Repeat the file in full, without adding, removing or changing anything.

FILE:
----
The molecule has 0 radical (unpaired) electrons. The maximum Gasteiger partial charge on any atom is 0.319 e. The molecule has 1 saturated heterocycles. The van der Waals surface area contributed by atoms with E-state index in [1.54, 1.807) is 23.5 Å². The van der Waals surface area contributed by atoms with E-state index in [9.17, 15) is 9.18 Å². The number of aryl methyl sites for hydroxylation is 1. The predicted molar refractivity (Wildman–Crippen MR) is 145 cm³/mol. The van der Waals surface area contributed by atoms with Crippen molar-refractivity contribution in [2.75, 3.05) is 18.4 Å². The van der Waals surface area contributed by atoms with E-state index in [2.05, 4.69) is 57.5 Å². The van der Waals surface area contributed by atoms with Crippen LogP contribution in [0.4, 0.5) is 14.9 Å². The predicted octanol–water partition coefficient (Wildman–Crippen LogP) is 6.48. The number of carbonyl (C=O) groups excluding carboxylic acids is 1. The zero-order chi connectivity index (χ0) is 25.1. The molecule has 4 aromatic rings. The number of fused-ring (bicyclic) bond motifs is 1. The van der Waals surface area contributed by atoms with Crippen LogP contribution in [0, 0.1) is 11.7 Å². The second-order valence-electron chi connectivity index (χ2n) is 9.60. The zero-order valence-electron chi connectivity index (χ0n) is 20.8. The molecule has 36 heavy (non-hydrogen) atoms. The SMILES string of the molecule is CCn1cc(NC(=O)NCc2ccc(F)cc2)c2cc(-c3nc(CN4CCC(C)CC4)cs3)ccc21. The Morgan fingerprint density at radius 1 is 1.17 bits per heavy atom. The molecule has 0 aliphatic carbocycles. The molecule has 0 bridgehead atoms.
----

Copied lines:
The molecule has 0 radical (unpaired) electrons. The maximum Gasteiger partial charge on any atom is 0.319 e. The molecule has 1 saturated heterocycles. The van der Waals surface area contributed by atoms with E-state index in [1.54, 1.807) is 23.5 Å². The van der Waals surface area contributed by atoms with E-state index in [9.17, 15) is 9.18 Å². The number of aryl methyl sites for hydroxylation is 1. The predicted molar refractivity (Wildman–Crippen MR) is 145 cm³/mol. The van der Waals surface area contributed by atoms with Crippen molar-refractivity contribution in [2.75, 3.05) is 18.4 Å². The van der Waals surface area contributed by atoms with E-state index in [2.05, 4.69) is 57.5 Å². The van der Waals surface area contributed by atoms with Crippen LogP contribution in [0.4, 0.5) is 14.9 Å². The predicted octanol–water partition coefficient (Wildman–Crippen LogP) is 6.48. The number of carbonyl (C=O) groups excluding carboxylic acids is 1. The zero-order chi connectivity index (χ0) is 25.1. The molecule has 4 aromatic rings. The number of fused-ring (bicyclic) bond motifs is 1. The van der Waals surface area contributed by atoms with Crippen LogP contribution in [0, 0.1) is 11.7 Å². The second-order valence-electron chi connectivity index (χ2n) is 9.60. The zero-order valence-electron chi connectivity index (χ0n) is 20.8. The molecule has 36 heavy (non-hydrogen) atoms. The SMILES string of the molecule is CCn1cc(NC(=O)NCc2ccc(F)cc2)c2cc(-c3nc(CN4CCC(C)CC4)cs3)ccc21. The Morgan fingerprint density at radius 1 is 1.17 bits per heavy atom. The molecule has 0 aliphatic carbocycles. The molecule has 0 bridgehead atoms.